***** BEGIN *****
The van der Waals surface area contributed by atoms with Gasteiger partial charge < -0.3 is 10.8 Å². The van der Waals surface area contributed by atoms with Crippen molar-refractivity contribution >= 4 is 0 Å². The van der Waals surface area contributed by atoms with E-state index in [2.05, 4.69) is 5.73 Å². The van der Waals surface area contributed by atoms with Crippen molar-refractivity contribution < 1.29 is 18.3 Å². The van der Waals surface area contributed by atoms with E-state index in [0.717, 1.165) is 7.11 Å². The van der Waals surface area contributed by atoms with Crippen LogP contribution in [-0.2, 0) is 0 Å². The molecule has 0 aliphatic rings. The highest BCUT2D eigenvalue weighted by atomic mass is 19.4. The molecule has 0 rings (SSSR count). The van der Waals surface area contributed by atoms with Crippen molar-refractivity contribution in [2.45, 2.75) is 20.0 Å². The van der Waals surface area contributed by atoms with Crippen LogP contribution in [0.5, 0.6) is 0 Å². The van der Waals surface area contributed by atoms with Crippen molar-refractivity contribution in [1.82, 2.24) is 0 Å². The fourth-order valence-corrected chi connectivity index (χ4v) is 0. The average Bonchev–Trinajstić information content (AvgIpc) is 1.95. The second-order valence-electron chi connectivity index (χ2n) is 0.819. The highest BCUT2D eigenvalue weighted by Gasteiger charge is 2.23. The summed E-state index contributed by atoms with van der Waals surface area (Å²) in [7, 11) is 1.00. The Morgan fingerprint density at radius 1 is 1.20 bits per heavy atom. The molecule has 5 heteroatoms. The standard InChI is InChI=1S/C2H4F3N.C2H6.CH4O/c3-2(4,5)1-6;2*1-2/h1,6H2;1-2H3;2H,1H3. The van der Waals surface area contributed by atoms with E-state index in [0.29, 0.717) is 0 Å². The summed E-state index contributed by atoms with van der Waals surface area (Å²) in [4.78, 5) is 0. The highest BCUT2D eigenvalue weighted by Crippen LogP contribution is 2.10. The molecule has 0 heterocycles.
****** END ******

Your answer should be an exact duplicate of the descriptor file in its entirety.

The van der Waals surface area contributed by atoms with Gasteiger partial charge < -0.3 is 10.8 Å². The van der Waals surface area contributed by atoms with Crippen molar-refractivity contribution >= 4 is 0 Å². The van der Waals surface area contributed by atoms with E-state index in [2.05, 4.69) is 5.73 Å². The van der Waals surface area contributed by atoms with Crippen molar-refractivity contribution < 1.29 is 18.3 Å². The van der Waals surface area contributed by atoms with E-state index in [0.717, 1.165) is 7.11 Å². The van der Waals surface area contributed by atoms with Crippen LogP contribution in [-0.2, 0) is 0 Å². The molecule has 0 aliphatic rings. The highest BCUT2D eigenvalue weighted by atomic mass is 19.4. The molecule has 0 rings (SSSR count). The van der Waals surface area contributed by atoms with Crippen molar-refractivity contribution in [2.45, 2.75) is 20.0 Å². The van der Waals surface area contributed by atoms with Crippen LogP contribution in [0.5, 0.6) is 0 Å². The van der Waals surface area contributed by atoms with Crippen molar-refractivity contribution in [1.82, 2.24) is 0 Å². The fourth-order valence-corrected chi connectivity index (χ4v) is 0. The average Bonchev–Trinajstić information content (AvgIpc) is 1.95. The second-order valence-electron chi connectivity index (χ2n) is 0.819. The highest BCUT2D eigenvalue weighted by Gasteiger charge is 2.23. The summed E-state index contributed by atoms with van der Waals surface area (Å²) in [7, 11) is 1.00. The Morgan fingerprint density at radius 1 is 1.20 bits per heavy atom. The molecule has 5 heteroatoms. The standard InChI is InChI=1S/C2H4F3N.C2H6.CH4O/c3-2(4,5)1-6;2*1-2/h1,6H2;1-2H3;2H,1H3. The van der Waals surface area contributed by atoms with E-state index in [0.29, 0.717) is 0 Å². The summed E-state index contributed by atoms with van der Waals surface area (Å²) in [4.78, 5) is 0. The highest BCUT2D eigenvalue weighted by Crippen LogP contribution is 2.10. The molecule has 0 heterocycles.